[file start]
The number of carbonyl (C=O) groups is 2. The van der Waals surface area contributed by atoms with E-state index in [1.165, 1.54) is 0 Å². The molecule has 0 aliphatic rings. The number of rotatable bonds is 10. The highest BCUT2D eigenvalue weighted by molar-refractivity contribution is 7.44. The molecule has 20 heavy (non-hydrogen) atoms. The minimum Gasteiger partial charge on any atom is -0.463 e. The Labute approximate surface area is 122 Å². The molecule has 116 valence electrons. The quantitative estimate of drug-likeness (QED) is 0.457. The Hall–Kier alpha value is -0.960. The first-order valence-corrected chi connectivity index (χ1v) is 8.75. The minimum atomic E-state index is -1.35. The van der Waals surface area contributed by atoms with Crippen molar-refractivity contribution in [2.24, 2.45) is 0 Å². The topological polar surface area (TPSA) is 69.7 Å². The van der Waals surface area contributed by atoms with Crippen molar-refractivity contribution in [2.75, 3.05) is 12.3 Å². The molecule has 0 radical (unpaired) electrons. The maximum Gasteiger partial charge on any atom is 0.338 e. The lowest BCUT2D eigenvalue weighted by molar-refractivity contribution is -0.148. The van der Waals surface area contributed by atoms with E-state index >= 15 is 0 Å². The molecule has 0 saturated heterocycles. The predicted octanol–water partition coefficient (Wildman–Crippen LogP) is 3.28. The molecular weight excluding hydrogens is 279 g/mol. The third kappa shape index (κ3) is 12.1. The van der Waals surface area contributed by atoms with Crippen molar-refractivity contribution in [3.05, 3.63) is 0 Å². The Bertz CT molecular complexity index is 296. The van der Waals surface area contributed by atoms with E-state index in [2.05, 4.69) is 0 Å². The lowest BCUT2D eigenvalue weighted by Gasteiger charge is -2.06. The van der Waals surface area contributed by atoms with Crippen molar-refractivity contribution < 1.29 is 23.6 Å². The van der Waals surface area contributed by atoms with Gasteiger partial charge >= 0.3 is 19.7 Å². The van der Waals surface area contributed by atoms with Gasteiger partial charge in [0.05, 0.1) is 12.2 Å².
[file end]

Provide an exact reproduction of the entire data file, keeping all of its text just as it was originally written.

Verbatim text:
The number of carbonyl (C=O) groups is 2. The van der Waals surface area contributed by atoms with E-state index in [1.165, 1.54) is 0 Å². The molecule has 0 aliphatic rings. The number of rotatable bonds is 10. The highest BCUT2D eigenvalue weighted by molar-refractivity contribution is 7.44. The molecule has 20 heavy (non-hydrogen) atoms. The minimum Gasteiger partial charge on any atom is -0.463 e. The Labute approximate surface area is 122 Å². The molecule has 116 valence electrons. The quantitative estimate of drug-likeness (QED) is 0.457. The Hall–Kier alpha value is -0.960. The first-order valence-corrected chi connectivity index (χ1v) is 8.75. The minimum atomic E-state index is -1.35. The van der Waals surface area contributed by atoms with Crippen molar-refractivity contribution in [2.24, 2.45) is 0 Å². The topological polar surface area (TPSA) is 69.7 Å². The van der Waals surface area contributed by atoms with Crippen molar-refractivity contribution in [2.75, 3.05) is 12.3 Å². The molecule has 0 radical (unpaired) electrons. The maximum Gasteiger partial charge on any atom is 0.338 e. The lowest BCUT2D eigenvalue weighted by molar-refractivity contribution is -0.148. The van der Waals surface area contributed by atoms with E-state index >= 15 is 0 Å². The molecule has 0 saturated heterocycles. The predicted octanol–water partition coefficient (Wildman–Crippen LogP) is 3.28. The molecular weight excluding hydrogens is 279 g/mol. The third kappa shape index (κ3) is 12.1. The van der Waals surface area contributed by atoms with Crippen molar-refractivity contribution in [3.05, 3.63) is 0 Å². The Bertz CT molecular complexity index is 296. The van der Waals surface area contributed by atoms with E-state index in [2.05, 4.69) is 0 Å². The lowest BCUT2D eigenvalue weighted by Gasteiger charge is -2.06. The van der Waals surface area contributed by atoms with Crippen molar-refractivity contribution < 1.29 is 23.6 Å². The van der Waals surface area contributed by atoms with Gasteiger partial charge >= 0.3 is 19.7 Å². The van der Waals surface area contributed by atoms with Gasteiger partial charge in [0.05, 0.1) is 12.2 Å².